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Think that staining wood means stinky lacquers, rubber gloves, and long drying times? Think again!
I'll show you how to stain wood to look weathered and old, with nothing more than household items, and with results achieved in a fraction of the time.

Naturally aged wood has a great faded look that occurs from oxidization; this is usually achieved by leaving the wood outside, exposed to the elements until it has a faded, aged patina. Depending on the type of wood and weather conditions this can take weeks, even months. Luckily there is a simple method to achieve almost the same results and it can be done in a few days, instead of weeks. Though this Instructable is called tea staining, it's actually the steel that's doing the staining.

This classic woodworking trick uses three common household ingredients: vinegar, steel wool, and tea. The best part about these ingredients is that even close substitutes work well!
Don't have white vinegar? Use any other type of vinegar.
Don't have steel wool? Use any other steel bits (staples, nails, shavings, etc.)
Don't have tea?...what's wrong with you?!

The process is easy:

  • Pull apart steel wool and submerge in container of vinegar for 10 hours or more
  • Steep tea for 1 hour (any temperature water will do)
  • Brush steeped tea onto bare wood, ensure complete saturation - let dry completely
  • Brush vinegar + steel wool solution into tea-saturated wood


Why does it work?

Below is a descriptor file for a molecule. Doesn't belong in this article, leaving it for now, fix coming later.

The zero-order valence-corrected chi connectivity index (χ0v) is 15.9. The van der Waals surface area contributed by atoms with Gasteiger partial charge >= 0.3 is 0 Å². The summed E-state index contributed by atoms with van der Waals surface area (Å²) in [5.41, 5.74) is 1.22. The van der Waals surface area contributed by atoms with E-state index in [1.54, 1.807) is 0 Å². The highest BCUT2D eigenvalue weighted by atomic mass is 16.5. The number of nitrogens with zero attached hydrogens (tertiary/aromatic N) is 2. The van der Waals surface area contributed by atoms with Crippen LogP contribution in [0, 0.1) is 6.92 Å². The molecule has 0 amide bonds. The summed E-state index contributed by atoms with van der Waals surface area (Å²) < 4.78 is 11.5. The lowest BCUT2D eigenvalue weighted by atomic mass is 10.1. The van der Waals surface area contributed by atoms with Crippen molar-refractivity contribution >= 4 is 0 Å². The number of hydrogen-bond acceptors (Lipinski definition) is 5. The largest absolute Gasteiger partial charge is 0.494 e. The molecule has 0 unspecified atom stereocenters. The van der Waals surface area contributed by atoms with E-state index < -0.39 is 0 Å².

• Tea has tannin, a bitter astringent that occurs naturally in many plants.
  • Tannin is also found in many other organics, such as wood. Wood with high tannin content does not need the tea solution
  • Brushing wood with tea adds more tannin, allowing the vinegar/steel solution to have a stronger reaction.
  • When steel wool is combined with an acedic acid (vinegar) it causes the steel to oxidize (rust), making iron acetate
  • When iron acetate reacts with the tannins and turns the wood a dark colour.

Making iron acetate produces hydrogen gas, do not seal containers and keep in a ventilated area.
Staining will occur mostly on wood surface, be careful if you need to sand afterwards.
The tannin content of the wood is the predominate factor in the darkness of the stain. Experiment, and have fun!


Have you used this technique to stain wood? I want to see it!
Share a picture in the comments below of your tea staining and get a free Pro Membership to Instructables!
<p>Hello,</p><p>I have a pine floor that I would like to make a more ash/gray colour and this looks like a good option so I am going to try it on a test piece. I cannot find any info on the best way to protect the wood after. Would the vinegar react with varnish or oils etc and what would you recommend for a floor?</p><p>Thanks,</p>